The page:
Britain and the European Union

June 30, 2016
Britain and the European Union

When you woke up on Friday, June 24th, chances are you didn’t make it long in flipping through the television, or listening to the radio before learning that Britain has voted to leave the European Union. “Brexit,” as it is commonly being referred to as, is the result of a 52-48 referendum vote to sever ties with the European Union, a bloc they joined over 40 years ago.

Various headlines rung throughout international media. Yes, Brexit is the first departure from the alliance since the EU was formed 43 years ago. Yes, Britain’s Prime Minister, David Cameron, has announced his plan to step down later this year. Yes, this will cause short-term market volatility. And yes, we have seen events like this before, and will certainly see events like this again.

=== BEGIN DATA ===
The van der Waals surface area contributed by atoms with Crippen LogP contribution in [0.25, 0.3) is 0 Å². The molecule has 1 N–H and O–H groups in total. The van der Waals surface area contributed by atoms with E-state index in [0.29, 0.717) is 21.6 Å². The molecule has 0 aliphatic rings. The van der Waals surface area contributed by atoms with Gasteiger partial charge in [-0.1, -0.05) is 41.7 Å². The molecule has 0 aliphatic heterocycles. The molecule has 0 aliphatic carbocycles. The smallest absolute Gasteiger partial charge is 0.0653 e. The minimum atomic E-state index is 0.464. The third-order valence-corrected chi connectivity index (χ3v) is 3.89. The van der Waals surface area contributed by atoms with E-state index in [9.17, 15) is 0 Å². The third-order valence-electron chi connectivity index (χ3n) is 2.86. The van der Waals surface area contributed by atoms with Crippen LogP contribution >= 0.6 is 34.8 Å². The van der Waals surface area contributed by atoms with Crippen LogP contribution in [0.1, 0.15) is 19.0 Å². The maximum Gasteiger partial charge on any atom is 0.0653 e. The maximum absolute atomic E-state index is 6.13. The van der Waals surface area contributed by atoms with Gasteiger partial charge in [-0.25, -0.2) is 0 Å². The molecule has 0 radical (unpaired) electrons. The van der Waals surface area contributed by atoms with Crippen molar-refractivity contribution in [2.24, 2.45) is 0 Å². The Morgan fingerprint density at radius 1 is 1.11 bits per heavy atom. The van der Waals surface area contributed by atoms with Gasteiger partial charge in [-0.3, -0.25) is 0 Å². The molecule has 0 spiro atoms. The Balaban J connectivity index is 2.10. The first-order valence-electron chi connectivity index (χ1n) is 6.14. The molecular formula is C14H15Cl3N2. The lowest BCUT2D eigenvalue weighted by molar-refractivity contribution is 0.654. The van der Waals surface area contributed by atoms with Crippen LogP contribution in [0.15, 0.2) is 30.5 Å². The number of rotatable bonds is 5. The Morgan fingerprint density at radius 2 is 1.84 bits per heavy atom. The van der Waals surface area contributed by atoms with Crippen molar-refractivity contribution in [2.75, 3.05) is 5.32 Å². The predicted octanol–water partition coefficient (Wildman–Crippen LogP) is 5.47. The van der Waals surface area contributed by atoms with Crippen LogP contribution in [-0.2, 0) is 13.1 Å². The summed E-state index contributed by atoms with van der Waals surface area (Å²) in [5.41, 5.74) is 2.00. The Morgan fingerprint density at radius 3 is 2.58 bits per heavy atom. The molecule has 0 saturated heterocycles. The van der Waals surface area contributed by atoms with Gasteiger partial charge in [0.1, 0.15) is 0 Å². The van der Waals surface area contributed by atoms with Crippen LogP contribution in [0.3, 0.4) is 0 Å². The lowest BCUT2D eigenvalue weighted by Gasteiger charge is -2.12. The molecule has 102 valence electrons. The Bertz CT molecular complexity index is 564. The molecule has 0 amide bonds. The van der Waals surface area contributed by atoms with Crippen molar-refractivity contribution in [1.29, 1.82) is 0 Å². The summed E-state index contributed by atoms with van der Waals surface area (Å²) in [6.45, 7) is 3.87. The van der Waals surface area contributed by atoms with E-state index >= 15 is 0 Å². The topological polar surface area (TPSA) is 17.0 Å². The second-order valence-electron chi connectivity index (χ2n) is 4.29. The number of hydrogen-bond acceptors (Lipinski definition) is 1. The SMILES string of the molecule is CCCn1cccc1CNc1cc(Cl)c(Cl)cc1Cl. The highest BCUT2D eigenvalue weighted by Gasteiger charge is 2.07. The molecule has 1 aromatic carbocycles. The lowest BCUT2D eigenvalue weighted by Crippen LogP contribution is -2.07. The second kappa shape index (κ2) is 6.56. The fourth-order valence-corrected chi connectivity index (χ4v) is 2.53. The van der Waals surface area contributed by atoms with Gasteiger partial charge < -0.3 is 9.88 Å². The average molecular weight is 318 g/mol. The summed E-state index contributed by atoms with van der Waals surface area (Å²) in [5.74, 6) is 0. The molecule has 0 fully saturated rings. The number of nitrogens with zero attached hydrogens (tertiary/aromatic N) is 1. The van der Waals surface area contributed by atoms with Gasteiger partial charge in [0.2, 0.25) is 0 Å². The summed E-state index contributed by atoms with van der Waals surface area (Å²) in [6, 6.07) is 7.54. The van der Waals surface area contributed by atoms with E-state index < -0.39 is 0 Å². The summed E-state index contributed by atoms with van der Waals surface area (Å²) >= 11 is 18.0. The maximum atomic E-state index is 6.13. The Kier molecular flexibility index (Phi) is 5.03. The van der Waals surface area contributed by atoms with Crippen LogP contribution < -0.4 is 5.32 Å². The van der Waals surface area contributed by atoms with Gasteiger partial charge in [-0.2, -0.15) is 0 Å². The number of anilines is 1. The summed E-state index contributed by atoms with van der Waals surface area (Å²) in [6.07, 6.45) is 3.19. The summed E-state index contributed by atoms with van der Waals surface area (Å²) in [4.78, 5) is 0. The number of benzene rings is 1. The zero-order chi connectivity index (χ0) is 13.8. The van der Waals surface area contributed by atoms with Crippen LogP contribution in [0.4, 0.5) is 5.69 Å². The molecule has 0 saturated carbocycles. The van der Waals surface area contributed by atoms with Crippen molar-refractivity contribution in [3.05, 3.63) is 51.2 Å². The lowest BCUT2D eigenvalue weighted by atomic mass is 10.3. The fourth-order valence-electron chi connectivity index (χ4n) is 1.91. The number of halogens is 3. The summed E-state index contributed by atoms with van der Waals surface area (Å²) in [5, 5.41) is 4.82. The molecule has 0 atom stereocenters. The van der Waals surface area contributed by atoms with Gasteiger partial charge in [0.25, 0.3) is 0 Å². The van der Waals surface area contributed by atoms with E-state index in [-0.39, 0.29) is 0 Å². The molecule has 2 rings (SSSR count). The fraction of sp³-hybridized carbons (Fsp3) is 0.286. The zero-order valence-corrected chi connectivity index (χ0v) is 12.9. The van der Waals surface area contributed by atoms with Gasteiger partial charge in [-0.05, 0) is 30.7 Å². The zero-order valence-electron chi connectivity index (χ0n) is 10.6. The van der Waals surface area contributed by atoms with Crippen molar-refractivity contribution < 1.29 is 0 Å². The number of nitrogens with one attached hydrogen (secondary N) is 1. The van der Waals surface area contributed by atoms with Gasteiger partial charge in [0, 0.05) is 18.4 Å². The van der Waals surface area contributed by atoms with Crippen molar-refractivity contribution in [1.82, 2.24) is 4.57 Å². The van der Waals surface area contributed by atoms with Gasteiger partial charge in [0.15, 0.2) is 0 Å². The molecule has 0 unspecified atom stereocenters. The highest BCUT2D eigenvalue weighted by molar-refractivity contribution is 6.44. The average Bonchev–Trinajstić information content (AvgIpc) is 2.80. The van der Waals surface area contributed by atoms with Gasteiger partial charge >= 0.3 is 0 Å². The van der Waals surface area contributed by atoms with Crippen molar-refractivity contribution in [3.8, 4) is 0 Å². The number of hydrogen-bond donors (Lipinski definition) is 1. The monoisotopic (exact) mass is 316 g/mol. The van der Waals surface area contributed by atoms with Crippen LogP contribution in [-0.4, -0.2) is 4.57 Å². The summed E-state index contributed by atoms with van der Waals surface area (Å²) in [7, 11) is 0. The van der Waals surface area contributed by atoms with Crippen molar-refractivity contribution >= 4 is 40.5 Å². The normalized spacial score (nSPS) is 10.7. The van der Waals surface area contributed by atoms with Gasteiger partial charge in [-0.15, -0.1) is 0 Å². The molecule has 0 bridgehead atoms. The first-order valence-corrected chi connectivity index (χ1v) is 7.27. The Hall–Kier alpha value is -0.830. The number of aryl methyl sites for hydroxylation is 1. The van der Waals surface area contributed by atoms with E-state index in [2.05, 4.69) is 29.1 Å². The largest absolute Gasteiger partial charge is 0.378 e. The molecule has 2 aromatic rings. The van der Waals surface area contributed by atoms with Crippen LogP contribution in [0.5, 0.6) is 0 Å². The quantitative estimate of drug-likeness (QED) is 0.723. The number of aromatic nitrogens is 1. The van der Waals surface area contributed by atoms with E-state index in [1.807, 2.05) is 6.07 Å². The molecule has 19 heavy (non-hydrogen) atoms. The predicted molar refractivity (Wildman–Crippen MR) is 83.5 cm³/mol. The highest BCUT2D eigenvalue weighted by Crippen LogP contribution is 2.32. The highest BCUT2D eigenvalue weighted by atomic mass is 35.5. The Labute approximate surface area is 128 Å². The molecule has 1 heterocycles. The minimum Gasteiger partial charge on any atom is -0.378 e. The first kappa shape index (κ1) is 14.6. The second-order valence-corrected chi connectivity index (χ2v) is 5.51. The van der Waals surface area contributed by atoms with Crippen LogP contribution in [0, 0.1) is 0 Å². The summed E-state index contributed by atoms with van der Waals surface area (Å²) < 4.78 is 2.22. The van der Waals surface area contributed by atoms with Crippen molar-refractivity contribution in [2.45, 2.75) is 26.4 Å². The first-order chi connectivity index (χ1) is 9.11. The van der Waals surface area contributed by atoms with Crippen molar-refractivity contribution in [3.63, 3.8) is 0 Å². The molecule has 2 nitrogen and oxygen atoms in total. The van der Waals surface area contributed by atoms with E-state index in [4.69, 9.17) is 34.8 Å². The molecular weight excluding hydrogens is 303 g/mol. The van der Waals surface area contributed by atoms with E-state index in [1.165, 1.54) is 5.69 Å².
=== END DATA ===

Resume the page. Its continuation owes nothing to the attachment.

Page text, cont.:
Let’s step back from today’s headlines, and look at a broader picture of historic events and how the market has reacted to them over both short-term and long-term holding periods:

In looking at more recent events, the same holds true:

The above results might surprise many, but not us. We understand that although unsettling, such events do not spell the end for markets or your long-term investment strategy. History has demonstrated that markets can correct themselves, and can reward investors who adhere to their long-term investment approach and remain invested during such market cycles.

As always, we stand ready to answer any questions you may